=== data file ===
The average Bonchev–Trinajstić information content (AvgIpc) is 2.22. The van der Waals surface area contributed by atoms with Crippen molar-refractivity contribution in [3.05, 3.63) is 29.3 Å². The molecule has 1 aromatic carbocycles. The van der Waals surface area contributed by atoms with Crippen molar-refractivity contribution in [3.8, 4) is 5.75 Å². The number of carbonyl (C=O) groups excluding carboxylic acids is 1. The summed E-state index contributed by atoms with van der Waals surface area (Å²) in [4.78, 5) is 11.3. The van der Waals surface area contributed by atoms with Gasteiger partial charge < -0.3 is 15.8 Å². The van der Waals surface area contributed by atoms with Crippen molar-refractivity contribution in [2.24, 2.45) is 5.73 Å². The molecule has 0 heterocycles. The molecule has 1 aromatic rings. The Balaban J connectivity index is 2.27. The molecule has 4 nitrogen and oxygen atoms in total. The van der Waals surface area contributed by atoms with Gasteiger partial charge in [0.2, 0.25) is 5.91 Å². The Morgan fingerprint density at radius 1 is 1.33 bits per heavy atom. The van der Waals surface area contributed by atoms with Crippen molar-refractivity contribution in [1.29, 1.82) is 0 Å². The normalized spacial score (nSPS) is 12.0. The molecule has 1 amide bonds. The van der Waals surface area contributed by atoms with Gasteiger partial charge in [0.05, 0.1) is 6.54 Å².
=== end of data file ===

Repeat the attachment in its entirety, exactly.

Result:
The average Bonchev–Trinajstić information content (AvgIpc) is 2.22. The van der Waals surface area contributed by atoms with Crippen molar-refractivity contribution in [3.05, 3.63) is 29.3 Å². The molecule has 1 aromatic carbocycles. The van der Waals surface area contributed by atoms with Crippen molar-refractivity contribution in [3.8, 4) is 5.75 Å². The number of carbonyl (C=O) groups excluding carboxylic acids is 1. The summed E-state index contributed by atoms with van der Waals surface area (Å²) in [4.78, 5) is 11.3. The van der Waals surface area contributed by atoms with Gasteiger partial charge < -0.3 is 15.8 Å². The van der Waals surface area contributed by atoms with Crippen molar-refractivity contribution in [2.24, 2.45) is 5.73 Å². The molecule has 0 heterocycles. The molecule has 1 aromatic rings. The Balaban J connectivity index is 2.27. The molecule has 4 nitrogen and oxygen atoms in total. The van der Waals surface area contributed by atoms with Gasteiger partial charge in [0.2, 0.25) is 5.91 Å². The Morgan fingerprint density at radius 1 is 1.33 bits per heavy atom. The van der Waals surface area contributed by atoms with Crippen molar-refractivity contribution in [1.29, 1.82) is 0 Å². The normalized spacial score (nSPS) is 12.0. The molecule has 1 amide bonds. The van der Waals surface area contributed by atoms with Gasteiger partial charge in [0.05, 0.1) is 6.54 Å².